Construction Sites’ Fatal Four

Construction Sites’ Fatal Four

Jun 29

Besides being mandated and enforced by the Occupational Safety and Health Administration (OSHA), ensuring employee safety and health in the workplace is also an obligation that common law imposes on all employers. These OSHA mandate and common law obligation are being highlighted due to the still high rate of workplace injuries and fatal accidents in working environments, especially construction sites.

Based on the 2013 record of the US Department of Labor’s Bureau of Labor Statistics, working environments accounted for 4,405 deaths; 796 of these deaths (this number is a preliminary count) were in construction sites, with the top four causes being: slips, trips, and falls; getting struck by a heavy or moving object; electrocution; and, being caught between objects – also known in the construction industry as the “Fatal Four.”

Falls, which account for about 40 % of all construction site injuries and deaths, are frequently due to poorly maintained or assembled scaffolding and work platforms, elevated surfaces or uneven floors, improper use of ladders, unnoticeable ramps and excavations, unprotected sides and edges, overhanging steel bars, lack of training on observance and strict implementation of safety measures, lack of protective gear and/or equipment, and so forth.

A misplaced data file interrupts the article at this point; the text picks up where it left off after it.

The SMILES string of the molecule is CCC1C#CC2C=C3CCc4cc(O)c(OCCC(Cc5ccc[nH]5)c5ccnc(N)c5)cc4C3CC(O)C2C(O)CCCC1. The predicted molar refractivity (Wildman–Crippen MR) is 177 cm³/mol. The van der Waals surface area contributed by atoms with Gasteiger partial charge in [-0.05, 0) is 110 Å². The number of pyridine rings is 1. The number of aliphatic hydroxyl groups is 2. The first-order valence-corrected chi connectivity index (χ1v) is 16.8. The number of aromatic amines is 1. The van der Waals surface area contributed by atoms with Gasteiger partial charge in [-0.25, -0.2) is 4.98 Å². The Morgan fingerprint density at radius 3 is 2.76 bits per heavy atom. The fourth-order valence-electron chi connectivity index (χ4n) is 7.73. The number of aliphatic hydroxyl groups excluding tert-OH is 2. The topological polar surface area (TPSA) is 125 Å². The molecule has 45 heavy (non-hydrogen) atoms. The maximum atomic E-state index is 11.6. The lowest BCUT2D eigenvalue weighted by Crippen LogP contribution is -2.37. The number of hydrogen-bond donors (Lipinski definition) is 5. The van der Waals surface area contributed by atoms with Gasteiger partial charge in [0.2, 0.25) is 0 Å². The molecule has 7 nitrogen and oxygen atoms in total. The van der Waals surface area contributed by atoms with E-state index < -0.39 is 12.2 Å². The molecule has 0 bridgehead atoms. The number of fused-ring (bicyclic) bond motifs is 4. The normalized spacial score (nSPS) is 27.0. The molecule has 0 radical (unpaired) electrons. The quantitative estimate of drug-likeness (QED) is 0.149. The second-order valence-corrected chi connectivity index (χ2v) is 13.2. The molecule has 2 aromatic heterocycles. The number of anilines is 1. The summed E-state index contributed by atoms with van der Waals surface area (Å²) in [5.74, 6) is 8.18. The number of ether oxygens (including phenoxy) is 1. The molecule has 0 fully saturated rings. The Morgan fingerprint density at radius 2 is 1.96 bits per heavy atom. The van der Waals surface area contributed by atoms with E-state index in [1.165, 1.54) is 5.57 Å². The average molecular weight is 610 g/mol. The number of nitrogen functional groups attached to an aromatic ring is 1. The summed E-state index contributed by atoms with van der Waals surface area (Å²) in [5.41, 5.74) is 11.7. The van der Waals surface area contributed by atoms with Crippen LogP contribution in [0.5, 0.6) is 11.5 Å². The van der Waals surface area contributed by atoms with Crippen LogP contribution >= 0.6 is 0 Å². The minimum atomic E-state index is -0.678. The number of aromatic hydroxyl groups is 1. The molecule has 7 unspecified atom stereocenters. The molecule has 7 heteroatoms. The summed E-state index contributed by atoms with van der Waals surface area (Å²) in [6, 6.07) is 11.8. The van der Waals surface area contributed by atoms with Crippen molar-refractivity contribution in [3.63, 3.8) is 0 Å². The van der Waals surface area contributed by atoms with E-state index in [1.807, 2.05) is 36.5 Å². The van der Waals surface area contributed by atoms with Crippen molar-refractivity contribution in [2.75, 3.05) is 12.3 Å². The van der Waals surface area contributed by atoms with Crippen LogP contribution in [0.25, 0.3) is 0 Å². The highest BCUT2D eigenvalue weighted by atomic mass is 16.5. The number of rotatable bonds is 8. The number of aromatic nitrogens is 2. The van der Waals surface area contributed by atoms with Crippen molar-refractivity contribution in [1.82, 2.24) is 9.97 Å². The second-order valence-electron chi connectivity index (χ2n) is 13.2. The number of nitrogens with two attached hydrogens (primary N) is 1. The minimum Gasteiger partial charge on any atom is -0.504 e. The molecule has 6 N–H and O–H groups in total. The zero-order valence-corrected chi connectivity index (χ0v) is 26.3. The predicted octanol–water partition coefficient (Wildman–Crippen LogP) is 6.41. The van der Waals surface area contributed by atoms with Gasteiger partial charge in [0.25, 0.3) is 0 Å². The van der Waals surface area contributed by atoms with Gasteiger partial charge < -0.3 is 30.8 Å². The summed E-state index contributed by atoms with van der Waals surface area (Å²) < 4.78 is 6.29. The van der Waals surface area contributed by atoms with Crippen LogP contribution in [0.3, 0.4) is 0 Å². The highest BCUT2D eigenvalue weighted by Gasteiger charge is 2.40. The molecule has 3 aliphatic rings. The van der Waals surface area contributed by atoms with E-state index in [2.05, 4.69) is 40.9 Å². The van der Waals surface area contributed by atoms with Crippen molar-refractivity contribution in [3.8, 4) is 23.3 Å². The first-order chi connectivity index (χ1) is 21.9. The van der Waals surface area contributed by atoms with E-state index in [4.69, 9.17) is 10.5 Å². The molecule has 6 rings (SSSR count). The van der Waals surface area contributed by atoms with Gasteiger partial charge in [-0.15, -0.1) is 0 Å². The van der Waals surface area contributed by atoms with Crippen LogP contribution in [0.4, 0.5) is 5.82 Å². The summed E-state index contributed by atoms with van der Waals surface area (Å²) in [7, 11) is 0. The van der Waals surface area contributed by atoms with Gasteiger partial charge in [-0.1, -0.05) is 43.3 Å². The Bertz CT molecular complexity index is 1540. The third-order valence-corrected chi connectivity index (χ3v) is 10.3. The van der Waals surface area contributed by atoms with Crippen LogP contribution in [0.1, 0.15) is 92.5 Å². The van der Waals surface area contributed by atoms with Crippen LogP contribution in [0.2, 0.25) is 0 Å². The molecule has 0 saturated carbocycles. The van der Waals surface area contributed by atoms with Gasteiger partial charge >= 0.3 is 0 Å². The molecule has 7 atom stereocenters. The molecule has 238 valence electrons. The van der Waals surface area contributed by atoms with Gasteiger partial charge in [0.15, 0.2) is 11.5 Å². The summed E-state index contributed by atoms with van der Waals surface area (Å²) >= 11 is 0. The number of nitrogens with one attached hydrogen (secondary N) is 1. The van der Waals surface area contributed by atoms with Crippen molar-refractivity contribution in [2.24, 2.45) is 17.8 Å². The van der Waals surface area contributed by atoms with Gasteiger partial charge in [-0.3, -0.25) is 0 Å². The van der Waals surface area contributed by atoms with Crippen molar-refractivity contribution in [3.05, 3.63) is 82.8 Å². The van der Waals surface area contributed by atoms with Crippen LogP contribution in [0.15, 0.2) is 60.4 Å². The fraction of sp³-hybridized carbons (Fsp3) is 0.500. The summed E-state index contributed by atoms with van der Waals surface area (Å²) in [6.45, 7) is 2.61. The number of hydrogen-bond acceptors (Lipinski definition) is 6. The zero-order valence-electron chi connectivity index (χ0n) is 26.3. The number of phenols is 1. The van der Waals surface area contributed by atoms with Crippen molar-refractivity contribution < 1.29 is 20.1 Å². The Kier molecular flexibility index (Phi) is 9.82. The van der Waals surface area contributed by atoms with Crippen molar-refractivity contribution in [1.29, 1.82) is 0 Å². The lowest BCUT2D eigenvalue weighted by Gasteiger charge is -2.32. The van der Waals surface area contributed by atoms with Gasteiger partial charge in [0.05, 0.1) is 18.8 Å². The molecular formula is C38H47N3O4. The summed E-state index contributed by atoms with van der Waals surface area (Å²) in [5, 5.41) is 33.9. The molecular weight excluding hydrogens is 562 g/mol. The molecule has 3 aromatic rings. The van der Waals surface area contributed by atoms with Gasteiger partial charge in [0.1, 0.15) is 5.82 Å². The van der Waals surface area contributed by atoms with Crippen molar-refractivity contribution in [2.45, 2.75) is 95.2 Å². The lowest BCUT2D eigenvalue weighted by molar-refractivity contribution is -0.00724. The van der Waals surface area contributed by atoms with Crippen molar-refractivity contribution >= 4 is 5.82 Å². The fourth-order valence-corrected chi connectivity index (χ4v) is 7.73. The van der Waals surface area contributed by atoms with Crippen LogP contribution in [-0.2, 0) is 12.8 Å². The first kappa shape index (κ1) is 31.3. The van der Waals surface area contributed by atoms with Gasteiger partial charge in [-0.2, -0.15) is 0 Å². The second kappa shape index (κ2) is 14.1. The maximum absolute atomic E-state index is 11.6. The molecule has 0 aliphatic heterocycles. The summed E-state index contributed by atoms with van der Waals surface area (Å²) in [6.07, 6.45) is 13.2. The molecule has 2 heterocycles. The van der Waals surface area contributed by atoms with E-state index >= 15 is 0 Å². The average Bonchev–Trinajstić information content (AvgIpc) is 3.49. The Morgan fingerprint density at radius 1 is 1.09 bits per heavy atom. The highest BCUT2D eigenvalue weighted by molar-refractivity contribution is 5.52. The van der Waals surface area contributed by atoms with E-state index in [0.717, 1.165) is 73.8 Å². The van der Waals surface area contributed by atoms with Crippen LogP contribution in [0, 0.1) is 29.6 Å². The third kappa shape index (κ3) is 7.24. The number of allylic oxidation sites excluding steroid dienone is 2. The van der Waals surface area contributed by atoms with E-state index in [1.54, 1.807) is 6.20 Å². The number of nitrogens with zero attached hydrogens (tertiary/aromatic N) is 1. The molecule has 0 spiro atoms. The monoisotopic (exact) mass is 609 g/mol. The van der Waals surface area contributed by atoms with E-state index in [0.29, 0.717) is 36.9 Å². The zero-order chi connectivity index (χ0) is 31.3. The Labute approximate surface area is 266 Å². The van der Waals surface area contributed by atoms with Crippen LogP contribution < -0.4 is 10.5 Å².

Being struck by a heavy or moving object is the next leading cause of injuries and deaths in construction sites. Getting hit by falling tools or construction vehicles are examples of this, while resulting injuries can include injuries to the head and/or neck, brain injury, back injury, etc.

The third most common cause of harm among construction site workers is electrocution. Damaged high voltage wires and lack of ground fault can cause severe injuries (or even death) to unsuspecting workers, many of whom have suffered serious burns, disfigurement or limb amputation.

Disfigurement or a limb getting amputated is also common when a worker gets caught or wedged between heavy or sharp objects, resulting to injuries that require days away from work. Some injuries are also severe enough to leave a worker disabled and unable to work again.

The many different dangers construction workers are made to face every day contribute to why failure to comply with safety and health standards that will result in a lack of employee protection against accident hazards or illness is a violation of the OSHA mandate to which an employer can be held totally liable.

And, if proven guilty, he or she can be ordered by the court to compensate the injured worker. According to personal Injury lawyer, Ali Mokaram, This compensation is completely different from the benefits an injured worker will receive from the Workers’ Compensation Insurance benefit.

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